But it really works here, I think. It gives the movie a bit of a kitschy, B-movie feel, one that helps rather than hurts its cause. It tells me about what to expect from Cowboys & Aliens -- a fun summer ride that isn't going to be too deep. But not in a bad way.

So it got me thinking of other titles that leave no room for nuance, that get straight to the point of what the movie is about. Now, in a way, that's the primary goal of any title -- you want something memorable that will give the viewer a good idea what they have in store. And so a lot of movies do this in some way or another. But not that many of them do it in such funny, obvious ways as Cowboys & Aliens. Sure, the title Nixon is straight to the point -- you're seeing a movie about Richard Nixon. It works a lot better than Not a Crook or Corruption or Impeached or any other title they could have come with for a movie about Richard Nixon. But it's not funny, and that's the big difference.

So, I've come up with a list of titles that do strike me as funny in some way, because they totally eschew any sense of subtlety in communicating what the movie is about. Ten seems like a nice round number, don't you think?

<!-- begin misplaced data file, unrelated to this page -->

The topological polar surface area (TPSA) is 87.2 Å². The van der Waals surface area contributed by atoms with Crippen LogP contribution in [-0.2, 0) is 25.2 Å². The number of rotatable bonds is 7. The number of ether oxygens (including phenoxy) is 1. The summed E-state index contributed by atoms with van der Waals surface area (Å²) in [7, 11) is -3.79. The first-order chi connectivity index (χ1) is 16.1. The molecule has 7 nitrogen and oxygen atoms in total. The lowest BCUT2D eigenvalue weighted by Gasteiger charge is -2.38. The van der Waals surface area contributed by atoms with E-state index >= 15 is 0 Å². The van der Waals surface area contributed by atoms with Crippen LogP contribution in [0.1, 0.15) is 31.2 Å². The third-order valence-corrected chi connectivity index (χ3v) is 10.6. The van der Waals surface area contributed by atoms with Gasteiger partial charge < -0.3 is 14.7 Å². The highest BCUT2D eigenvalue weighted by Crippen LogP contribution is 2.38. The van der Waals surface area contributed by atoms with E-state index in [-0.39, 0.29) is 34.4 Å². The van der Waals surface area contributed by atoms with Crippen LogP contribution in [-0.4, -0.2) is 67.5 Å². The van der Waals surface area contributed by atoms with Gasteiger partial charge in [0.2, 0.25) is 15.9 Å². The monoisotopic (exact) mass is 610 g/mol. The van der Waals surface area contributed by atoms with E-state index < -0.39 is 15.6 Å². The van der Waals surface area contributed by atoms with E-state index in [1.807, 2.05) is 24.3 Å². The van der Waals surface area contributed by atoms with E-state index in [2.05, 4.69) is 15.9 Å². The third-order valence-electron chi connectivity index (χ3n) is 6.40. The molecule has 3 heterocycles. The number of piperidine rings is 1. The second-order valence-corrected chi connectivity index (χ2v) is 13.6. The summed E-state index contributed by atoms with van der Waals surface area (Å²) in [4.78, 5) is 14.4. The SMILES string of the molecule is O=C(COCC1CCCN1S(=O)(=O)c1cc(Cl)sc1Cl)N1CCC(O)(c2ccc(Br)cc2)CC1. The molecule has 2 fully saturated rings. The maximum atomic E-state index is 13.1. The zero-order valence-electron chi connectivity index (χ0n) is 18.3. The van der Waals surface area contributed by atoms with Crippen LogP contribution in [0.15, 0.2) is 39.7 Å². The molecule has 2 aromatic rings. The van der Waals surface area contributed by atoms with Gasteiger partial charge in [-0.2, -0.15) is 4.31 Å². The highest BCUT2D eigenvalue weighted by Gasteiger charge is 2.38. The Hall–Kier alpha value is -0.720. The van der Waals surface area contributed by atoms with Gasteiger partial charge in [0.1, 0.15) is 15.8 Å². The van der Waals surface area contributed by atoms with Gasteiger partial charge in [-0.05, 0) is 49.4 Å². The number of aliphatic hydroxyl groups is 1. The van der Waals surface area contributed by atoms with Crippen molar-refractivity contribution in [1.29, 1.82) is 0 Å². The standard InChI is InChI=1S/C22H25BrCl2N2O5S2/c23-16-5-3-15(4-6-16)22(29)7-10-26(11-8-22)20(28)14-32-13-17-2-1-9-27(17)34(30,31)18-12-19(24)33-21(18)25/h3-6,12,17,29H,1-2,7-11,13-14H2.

10. Hot Tub Time Machine. "This movie involves a hot tub that functions as a time machine." Yep.

9. Four Weddings and a Funeral. And all the action will take place within the course of these five events.

8. Three Men and a Baby. "There are three men taking care of a baby, and shenanigans ensue."

7. Walking and Talking. I almost didn't include this one because it's actually sort of abstract -- you don't necessarily know what it's about just from the title. However, once you've seen the movie, you realize it distills the essence of an independent movie: people walking around and having conversations.

6. Monsters vs. Aliens. I sort of think of this as the template Cowboys & Aliens used.

5. Zombie Strippers. "Strippers become zombies, and shenanigans ensue."

4. Love & Basketball. "This movie is going to have some love, and it's going to have some basketball. If you like those two things, you should see it."

3. Hobo With a Shotgun. "A homeless guy has a shotgun, and shenanigans ensue."

2. 8 Heads in a Duffel Bag. What more do you need to know? I guess how they got there might be of interest.

And of course, #1 ...

1. Snakes on a Plane. Yep.

Would love to hear any you might like to add ...

Thursday, July 28, 2011

The spirit of Andy Warhol is alive and well


For the second time this year, I'm going to miss my chance to see the longest film ever made.

I don't know if I'm correct in calling it that, but Christian Marclay's The Clock is playing tonight at the Los Angeles County Museum of Art (LACMA), starting at 5 p.m.

And finishing the next day at 5 p.m.